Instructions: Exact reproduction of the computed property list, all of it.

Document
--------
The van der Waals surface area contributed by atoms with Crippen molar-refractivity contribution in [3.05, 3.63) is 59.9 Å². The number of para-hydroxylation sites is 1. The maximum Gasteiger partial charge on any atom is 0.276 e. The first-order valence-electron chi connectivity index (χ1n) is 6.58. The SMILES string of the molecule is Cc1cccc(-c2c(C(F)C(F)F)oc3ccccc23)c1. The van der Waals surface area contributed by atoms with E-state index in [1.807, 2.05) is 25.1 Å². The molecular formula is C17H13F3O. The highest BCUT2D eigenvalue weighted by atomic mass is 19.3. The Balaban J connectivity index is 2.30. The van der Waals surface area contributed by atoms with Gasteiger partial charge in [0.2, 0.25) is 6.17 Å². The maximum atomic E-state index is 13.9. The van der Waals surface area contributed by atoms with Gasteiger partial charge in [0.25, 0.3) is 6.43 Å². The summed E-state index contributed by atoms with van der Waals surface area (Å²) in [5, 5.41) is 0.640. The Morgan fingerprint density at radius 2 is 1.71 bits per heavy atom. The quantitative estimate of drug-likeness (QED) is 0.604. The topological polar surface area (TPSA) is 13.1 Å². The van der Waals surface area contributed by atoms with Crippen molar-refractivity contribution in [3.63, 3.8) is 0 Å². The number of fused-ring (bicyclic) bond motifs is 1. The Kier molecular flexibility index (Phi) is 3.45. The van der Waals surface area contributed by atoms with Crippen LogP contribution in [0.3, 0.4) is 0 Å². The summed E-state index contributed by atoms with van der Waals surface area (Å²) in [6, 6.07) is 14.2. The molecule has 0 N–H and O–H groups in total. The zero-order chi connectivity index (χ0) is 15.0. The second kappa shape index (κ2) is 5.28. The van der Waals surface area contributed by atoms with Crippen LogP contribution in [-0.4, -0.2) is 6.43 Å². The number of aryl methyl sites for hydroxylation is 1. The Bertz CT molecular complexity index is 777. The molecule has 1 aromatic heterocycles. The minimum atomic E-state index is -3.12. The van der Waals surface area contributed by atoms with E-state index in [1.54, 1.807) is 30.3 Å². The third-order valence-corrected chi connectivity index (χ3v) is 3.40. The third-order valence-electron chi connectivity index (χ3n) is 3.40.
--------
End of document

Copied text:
The van der Waals surface area contributed by atoms with Crippen molar-refractivity contribution in [3.05, 3.63) is 59.9 Å². The number of para-hydroxylation sites is 1. The maximum Gasteiger partial charge on any atom is 0.276 e. The first-order valence-electron chi connectivity index (χ1n) is 6.58. The SMILES string of the molecule is Cc1cccc(-c2c(C(F)C(F)F)oc3ccccc23)c1. The van der Waals surface area contributed by atoms with E-state index in [1.807, 2.05) is 25.1 Å². The molecular formula is C17H13F3O. The highest BCUT2D eigenvalue weighted by atomic mass is 19.3. The Balaban J connectivity index is 2.30. The van der Waals surface area contributed by atoms with Gasteiger partial charge in [0.2, 0.25) is 6.17 Å². The maximum atomic E-state index is 13.9. The van der Waals surface area contributed by atoms with Gasteiger partial charge in [0.25, 0.3) is 6.43 Å². The summed E-state index contributed by atoms with van der Waals surface area (Å²) in [5, 5.41) is 0.640. The Morgan fingerprint density at radius 2 is 1.71 bits per heavy atom. The quantitative estimate of drug-likeness (QED) is 0.604. The topological polar surface area (TPSA) is 13.1 Å². The van der Waals surface area contributed by atoms with Crippen molar-refractivity contribution in [3.63, 3.8) is 0 Å². The number of fused-ring (bicyclic) bond motifs is 1. The Kier molecular flexibility index (Phi) is 3.45. The van der Waals surface area contributed by atoms with Crippen LogP contribution in [0.3, 0.4) is 0 Å². The summed E-state index contributed by atoms with van der Waals surface area (Å²) in [6, 6.07) is 14.2. The molecule has 0 N–H and O–H groups in total. The zero-order chi connectivity index (χ0) is 15.0. The second kappa shape index (κ2) is 5.28. The van der Waals surface area contributed by atoms with Crippen LogP contribution in [-0.4, -0.2) is 6.43 Å². The number of aryl methyl sites for hydroxylation is 1. The Bertz CT molecular complexity index is 777. The molecule has 1 aromatic heterocycles. The minimum atomic E-state index is -3.12. The van der Waals surface area contributed by atoms with E-state index in [1.54, 1.807) is 30.3 Å². The third-order valence-corrected chi connectivity index (χ3v) is 3.40. The third-order valence-electron chi connectivity index (χ3n) is 3.40.